Downhill Racer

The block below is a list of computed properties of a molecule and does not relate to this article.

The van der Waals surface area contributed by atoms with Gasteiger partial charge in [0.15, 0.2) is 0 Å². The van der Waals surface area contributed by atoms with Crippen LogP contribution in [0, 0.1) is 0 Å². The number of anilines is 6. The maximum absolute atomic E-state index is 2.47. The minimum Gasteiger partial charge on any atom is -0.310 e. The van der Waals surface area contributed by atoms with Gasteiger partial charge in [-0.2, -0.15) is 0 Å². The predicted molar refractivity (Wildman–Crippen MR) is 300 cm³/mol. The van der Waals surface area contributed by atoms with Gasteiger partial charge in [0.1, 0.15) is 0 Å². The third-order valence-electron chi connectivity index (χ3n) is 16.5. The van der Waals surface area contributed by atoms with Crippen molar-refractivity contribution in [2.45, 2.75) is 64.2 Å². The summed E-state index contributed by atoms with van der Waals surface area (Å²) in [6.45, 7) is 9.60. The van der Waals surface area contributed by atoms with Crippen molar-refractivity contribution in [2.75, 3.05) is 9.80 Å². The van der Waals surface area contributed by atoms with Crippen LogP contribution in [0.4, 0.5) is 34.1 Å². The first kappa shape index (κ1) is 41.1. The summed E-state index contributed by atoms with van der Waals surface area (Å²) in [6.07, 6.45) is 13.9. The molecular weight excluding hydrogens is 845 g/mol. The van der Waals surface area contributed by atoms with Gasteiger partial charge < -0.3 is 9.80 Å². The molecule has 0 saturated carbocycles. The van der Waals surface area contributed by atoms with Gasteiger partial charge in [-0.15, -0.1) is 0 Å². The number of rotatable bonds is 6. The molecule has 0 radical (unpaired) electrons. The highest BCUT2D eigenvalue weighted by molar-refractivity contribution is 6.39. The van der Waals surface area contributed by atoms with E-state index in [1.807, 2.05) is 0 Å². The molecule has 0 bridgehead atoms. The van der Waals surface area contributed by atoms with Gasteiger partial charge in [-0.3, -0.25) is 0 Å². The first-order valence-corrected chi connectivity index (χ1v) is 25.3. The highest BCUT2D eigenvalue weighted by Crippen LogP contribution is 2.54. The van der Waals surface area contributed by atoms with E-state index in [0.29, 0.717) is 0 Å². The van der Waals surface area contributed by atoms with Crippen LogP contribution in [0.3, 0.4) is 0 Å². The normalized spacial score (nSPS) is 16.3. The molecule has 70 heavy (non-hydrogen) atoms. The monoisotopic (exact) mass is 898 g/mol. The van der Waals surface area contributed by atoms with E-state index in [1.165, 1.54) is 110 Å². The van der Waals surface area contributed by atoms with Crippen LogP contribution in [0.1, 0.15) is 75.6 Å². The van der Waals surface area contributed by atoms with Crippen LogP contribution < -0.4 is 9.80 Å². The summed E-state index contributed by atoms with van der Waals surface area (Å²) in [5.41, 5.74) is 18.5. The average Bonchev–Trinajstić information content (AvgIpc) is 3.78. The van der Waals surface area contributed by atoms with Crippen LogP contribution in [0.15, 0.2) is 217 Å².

I prepared for a last day of a class and gave out an exam. It was too late afterwards to either visit the record store or go out for the Flashback Feature that was “Full Metal Jacket.” I stopped to have a late burger before arriving at home to see “Downhill Racer” on Blu-ray. It was nice and clear and bright and sharp. I’d seen the film several times before in the past. Robert Redford was a big star in those days, and this film showed something interesting from him. His character, named David Chappellet, was a big jerk. I couldn’t seem him playing that kind of role in later years, especially when he was doing “Brubaker.” Roman Polanski was set to direct “Downhill Racer,” but he would move on to “Rosemary’s Baby.” Chappellet was supposed to have some things in common with skiers like Billy Kidd and Spider Sabich. He was a reckless skier and self-absorbed. He was an American in Europe, and got into a relationship that wasn’t much of a relationship with a woman named Carole Stahl. You could tell it wasn’t going anywhere from the first moment, when he asks “Who’s the girl,” or something like that. I liked the skiing footage and wondered how they set up the cameras for it. Staging some of those falls seemed awfully dangerous. Because I live in a part of California where we never see snow, I’ve never been much of a skiing fan. I’ve always associated it with accidents involving Lucille Ball and Sonny Bono. There is an amusing shot of someone who looked like Redford because the guy really did look enough like Redford that a television announcer would get confused. Gene Hackman was the coach Eugene Claire, who was trying to deal with this rising star who wasn’t a team player. The situation made me think of P.J. Carlesimo falling victim to Latrell Sprewell. The subject matter in this movie still seems meaningful when it comes to the ego of athletes. It’s funny how Gene Hackman never looked like a young man in any film ever. One of the big moments that people remember from this movie is Redford pressing the car horn to stop Carole from talking about Christmas with her family. The inarticulate nature of the athlete is something you do see all the time. They’re so absorbed with themselves that they never learn to talk to people. I guess you could say that about men who aren’t athletes, too. The ending of this film felt a lot like the end of “The Candidate.” This was the look between two men at a moment when their lives were changing. What happens after that moment of success? Michael Ritchie would work with Redford again on “The Candidate” before going on to other pictures like “Smile,” “The Bad News Bears,” “The Survivors,” “Fletch,” and “The Golden Child.” Ritchie died in 2001. He was only 62 years old. In one of the special features, he talked about how much he liked “The African Queen” and “The Third Man.” He attended Berkeley High School before going to Harvard. He would buy the house where Marilyn Monroe died in 1962. James Salter wrote the screenplay for “Downhill Racer,” and he lived for a long time. He was 90 when he died in 2015. Camilla Sparv is retired and is now 72 years old. Robert Redford had a remarkable five years from 1972 and “Jeremiah Johnson” through to 1976 and “All the President’s Men.” It’s rather hard to believe that he is going to turn 80 this year. He didn’t appear in too many films in the 1980s, and it felt like “Legal Eagles” was something of a turning point. As a director, he’ll always be known for “Ordinary People,” which was a very good movie. It was one of the highlights of his career. Some of the people who died on March 18 include Johnny Appleseed (1845), Bernard Malamud (1986), John Phillips (2001), Natasha Richardson (2009), and Fess Parker (2010). Today is a birthday for Irene Cara (57), Brad Dourif (66), and Charley Pride (78). According to the Brandon Brooks Rewind radio segment for March 18, the Rolling Stones stopped at a gas station in East Ham and urinated on the wall, resulting in a fine. In 1978, the California Jam II music festival, featuring Aerosmith, Heart, Dave Mason, Santana, and Bob Welch, was held in Ontario, California. In 1993, a group of child abuse experts cleared Woody Allen of charges of molestation of his 7-year-old adopted daughter.

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